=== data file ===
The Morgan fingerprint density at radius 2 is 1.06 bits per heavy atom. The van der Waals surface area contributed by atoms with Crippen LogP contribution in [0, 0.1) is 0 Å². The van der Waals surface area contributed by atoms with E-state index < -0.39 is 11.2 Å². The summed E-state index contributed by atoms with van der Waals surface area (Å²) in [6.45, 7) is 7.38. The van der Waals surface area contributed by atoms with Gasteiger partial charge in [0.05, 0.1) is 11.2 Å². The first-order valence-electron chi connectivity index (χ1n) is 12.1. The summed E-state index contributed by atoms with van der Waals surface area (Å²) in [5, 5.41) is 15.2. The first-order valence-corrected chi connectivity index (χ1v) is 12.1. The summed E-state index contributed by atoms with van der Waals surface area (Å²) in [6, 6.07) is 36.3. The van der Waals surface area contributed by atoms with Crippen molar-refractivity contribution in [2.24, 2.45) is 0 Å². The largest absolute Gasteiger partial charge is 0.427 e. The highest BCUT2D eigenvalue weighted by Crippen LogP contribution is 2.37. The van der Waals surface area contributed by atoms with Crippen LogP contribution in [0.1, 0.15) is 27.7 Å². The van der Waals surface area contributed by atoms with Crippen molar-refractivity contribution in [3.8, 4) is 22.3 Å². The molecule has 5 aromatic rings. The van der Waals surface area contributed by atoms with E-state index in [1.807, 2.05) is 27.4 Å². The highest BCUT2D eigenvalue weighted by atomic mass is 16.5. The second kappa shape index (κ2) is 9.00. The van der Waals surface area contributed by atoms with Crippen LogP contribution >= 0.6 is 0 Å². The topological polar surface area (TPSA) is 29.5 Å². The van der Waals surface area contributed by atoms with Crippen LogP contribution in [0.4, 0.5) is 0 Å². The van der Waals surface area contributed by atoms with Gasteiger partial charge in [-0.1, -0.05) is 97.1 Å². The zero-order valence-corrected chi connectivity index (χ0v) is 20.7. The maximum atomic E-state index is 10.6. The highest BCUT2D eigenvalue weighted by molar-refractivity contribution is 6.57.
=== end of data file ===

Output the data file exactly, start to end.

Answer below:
The Morgan fingerprint density at radius 2 is 1.06 bits per heavy atom. The van der Waals surface area contributed by atoms with Crippen LogP contribution in [0, 0.1) is 0 Å². The van der Waals surface area contributed by atoms with E-state index < -0.39 is 11.2 Å². The summed E-state index contributed by atoms with van der Waals surface area (Å²) in [6.45, 7) is 7.38. The van der Waals surface area contributed by atoms with Gasteiger partial charge in [0.05, 0.1) is 11.2 Å². The first-order valence-electron chi connectivity index (χ1n) is 12.1. The summed E-state index contributed by atoms with van der Waals surface area (Å²) in [5, 5.41) is 15.2. The first-order valence-corrected chi connectivity index (χ1v) is 12.1. The summed E-state index contributed by atoms with van der Waals surface area (Å²) in [6, 6.07) is 36.3. The van der Waals surface area contributed by atoms with Crippen molar-refractivity contribution in [2.24, 2.45) is 0 Å². The largest absolute Gasteiger partial charge is 0.427 e. The highest BCUT2D eigenvalue weighted by Crippen LogP contribution is 2.37. The van der Waals surface area contributed by atoms with Crippen LogP contribution in [0.1, 0.15) is 27.7 Å². The van der Waals surface area contributed by atoms with Crippen molar-refractivity contribution in [3.8, 4) is 22.3 Å². The molecule has 5 aromatic rings. The van der Waals surface area contributed by atoms with E-state index in [1.807, 2.05) is 27.4 Å². The highest BCUT2D eigenvalue weighted by atomic mass is 16.5. The second kappa shape index (κ2) is 9.00. The van der Waals surface area contributed by atoms with Crippen LogP contribution >= 0.6 is 0 Å². The topological polar surface area (TPSA) is 29.5 Å². The van der Waals surface area contributed by atoms with Crippen LogP contribution in [0.4, 0.5) is 0 Å². The van der Waals surface area contributed by atoms with Gasteiger partial charge in [-0.1, -0.05) is 97.1 Å². The zero-order valence-corrected chi connectivity index (χ0v) is 20.7. The maximum atomic E-state index is 10.6. The highest BCUT2D eigenvalue weighted by molar-refractivity contribution is 6.57.